: define a bit
: unsigned char data Bits 0x20;
That's what I did in the first example. Try to dissect that one:
Since you can only work on byte level on most computers, you need to mask out the bit you are interested in, in this case bit 5, since 0x20 equals bit number 5. You mask out this bit without destroying the other bits. That's when the bitwise OR (|) and AND (&) operators comes in.
Needless to say, you must understand binary and hexadecimal numbers before starting to learn any form of programming.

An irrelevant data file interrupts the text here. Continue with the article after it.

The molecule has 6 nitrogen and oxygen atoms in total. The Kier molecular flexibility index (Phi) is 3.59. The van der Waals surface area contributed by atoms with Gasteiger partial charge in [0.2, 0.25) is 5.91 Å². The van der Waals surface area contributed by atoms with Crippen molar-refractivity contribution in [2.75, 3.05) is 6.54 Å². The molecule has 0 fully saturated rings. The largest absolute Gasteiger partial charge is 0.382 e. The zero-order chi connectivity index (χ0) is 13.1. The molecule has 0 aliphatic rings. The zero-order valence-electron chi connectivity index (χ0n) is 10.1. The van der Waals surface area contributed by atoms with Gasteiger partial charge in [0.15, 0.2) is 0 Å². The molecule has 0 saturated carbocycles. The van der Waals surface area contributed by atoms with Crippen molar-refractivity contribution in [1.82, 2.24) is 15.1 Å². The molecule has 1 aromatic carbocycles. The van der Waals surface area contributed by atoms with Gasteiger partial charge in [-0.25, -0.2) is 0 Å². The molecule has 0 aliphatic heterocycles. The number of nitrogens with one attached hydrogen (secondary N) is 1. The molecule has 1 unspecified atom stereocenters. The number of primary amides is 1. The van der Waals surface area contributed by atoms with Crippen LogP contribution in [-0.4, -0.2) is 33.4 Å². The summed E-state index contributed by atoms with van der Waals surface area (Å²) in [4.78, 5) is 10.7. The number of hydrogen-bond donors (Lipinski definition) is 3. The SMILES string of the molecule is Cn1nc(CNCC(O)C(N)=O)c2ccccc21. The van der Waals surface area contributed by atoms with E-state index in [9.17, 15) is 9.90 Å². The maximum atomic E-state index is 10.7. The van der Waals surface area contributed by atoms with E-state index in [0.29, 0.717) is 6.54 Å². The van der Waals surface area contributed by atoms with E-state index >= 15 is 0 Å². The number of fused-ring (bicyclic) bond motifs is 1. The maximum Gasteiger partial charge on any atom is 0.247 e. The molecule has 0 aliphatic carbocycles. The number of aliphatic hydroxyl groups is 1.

: sbit GoingHigh Bits^0;
This means nothing, it is gibberish.
: then you need a counter byte, define it in your .h
: unsigned char data Counter 0x30;
What do you mean "counter byte" and what has 0x30 to do with that? I don't understand what you are trying to do.